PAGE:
But it’s being put to excellent use.
That’s because the scanner is in the able hands of the crew of the Africa Mercy, an eight-deck ship that’s been docked in Freetown’s ramshackle harbor since February. The ship, a floating hospital staffed by Western doctors and nurses, is offering free surgeries to Sierra Leoneans, who desperately need its services.
“They’re just crying out for the most basic care,” says Dr. Gary Parker, the chief medical officer aboard the Africa Mercy, which is owned by a Texas-based NGO called Mercy Ships. “Health care is either physically not available or it’s financially unaffordable,” he says. “That’s the story, and you can repeat that story all up and down West Africa.”
With its CT scanner, X-ray machine, blood lab, 78 patient beds, and six operating theaters, the Africa Mercy is easily the most advanced health facility within hundreds of miles. But the ship’s doctors have a limited remit: They perform only those procedures that can deliver significant health benefits with the need for relatively little follow-up care.
The doctors offer plastic surgery to treat scars left by burns, they repair hernias and cleft palates, they remove cataracts and decaying teeth. But they don’t treat cancer or offer heart surgery or emergency trauma surgeries, which require long-term care.
Still, the free medical services that are available aboard the Africa Mercy provide care beyond the prescription drugs that are offered by many well-meaning Western doctors who pass through this country, where the average person earns about $700 annually and where life expectancy is just 48 years.
The Africa Mercy – whose operations are funded by foundations, private individuals, churches, and corporate sponsors – has been jumping from port to port along the West African coast since 2007, when it replaced an older Mercy Ships vessel. The organization as a whole has been offering free surgeries in the region for more than 20 years.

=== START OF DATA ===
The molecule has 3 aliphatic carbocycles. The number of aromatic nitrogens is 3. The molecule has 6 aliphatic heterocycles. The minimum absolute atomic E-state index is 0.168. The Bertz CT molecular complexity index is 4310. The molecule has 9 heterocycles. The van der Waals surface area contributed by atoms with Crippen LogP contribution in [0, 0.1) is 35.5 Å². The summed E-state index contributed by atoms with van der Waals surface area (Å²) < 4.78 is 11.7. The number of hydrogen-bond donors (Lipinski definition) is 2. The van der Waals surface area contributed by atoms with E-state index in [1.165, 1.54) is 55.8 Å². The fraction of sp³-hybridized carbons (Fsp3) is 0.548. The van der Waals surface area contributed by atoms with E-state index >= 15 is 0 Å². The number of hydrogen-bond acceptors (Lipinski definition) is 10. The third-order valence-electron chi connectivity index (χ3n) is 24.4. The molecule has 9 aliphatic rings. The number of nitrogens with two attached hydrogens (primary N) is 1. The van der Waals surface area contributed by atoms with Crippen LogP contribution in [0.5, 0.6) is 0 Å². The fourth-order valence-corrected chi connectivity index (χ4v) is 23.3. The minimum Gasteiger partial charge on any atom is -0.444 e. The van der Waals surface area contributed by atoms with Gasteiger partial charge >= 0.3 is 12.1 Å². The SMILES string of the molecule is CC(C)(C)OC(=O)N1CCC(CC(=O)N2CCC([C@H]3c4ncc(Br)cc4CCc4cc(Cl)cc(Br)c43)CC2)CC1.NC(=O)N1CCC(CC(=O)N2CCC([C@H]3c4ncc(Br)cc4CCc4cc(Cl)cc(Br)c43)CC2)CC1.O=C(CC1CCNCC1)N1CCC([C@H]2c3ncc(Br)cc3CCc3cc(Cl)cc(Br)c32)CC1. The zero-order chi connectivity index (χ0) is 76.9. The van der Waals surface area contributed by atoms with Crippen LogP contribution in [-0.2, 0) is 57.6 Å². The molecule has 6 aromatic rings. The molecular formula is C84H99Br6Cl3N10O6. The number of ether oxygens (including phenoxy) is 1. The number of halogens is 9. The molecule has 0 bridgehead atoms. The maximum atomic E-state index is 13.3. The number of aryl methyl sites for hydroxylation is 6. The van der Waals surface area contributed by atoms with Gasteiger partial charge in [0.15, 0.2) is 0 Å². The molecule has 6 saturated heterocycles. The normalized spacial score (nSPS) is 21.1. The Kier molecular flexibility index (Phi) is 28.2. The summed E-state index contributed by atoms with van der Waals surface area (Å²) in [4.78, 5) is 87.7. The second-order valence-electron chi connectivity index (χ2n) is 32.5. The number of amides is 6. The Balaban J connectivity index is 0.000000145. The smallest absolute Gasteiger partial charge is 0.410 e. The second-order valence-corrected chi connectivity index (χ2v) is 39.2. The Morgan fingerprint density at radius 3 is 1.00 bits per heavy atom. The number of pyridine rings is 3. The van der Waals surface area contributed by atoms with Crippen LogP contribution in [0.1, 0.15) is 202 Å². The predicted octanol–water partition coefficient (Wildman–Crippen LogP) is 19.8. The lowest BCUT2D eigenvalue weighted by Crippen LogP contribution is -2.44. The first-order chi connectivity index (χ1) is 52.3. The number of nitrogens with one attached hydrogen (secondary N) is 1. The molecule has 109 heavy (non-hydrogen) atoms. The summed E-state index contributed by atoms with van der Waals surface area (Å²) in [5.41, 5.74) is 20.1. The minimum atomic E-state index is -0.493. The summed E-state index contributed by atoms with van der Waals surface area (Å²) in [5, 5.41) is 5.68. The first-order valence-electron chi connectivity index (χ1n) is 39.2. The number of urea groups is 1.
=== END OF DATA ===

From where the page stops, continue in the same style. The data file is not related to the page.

Here in Freetown, the ship has stayed full of patients since it pulled into the harbor nine months ago. In total, the crew will have performed more than 3,000 surgeries on board by the time the ship weighs anchor next month to head to its next stop, in nearby Togo.
Fatmata Swarray, a lively young woman from Kenema, in eastern Sierra Leone, was severely burned when a lamp set fire to her home. She received some basic treatment at the clinic in her hometown, but the doctors there weren’t able to repair the damage that been done to her skin.
Two months ago, she had a skin graft aboard the Africa Mercy, and since then she’s been living on board, receiving physical therapy and other follow-up treatment. She says the operation has changed her life.
“When I first came to the ship I wasn’t able to move my head or raise my arms [because of the scars], but now I can hold my baby and wash clothes,” says Ms. Swarray, who’s the mother of a four-month old boy. “I’m very happy.”
Swarray’s operation was performed by one of the volunteer surgeons aboard the ship, and she’s been cared for by volunteer nurses as she recovers. About one-third of the crew are Americans, while the rest hail from Europe, Australia, Canada, South Africa, New Zealand, and more than a dozen other countries.
Many of the volunteers come for a few weeks at a time; others, like Dr. Parker, the chief medical officer, have been on board for years.
“There are more than enough surgeons to do the job in the West,” says Dr. Parker, a California native who has worked for Mercy Ships since 1986. “This is not high-tech surgery. It’s very basic surgery, but that’s what they need.”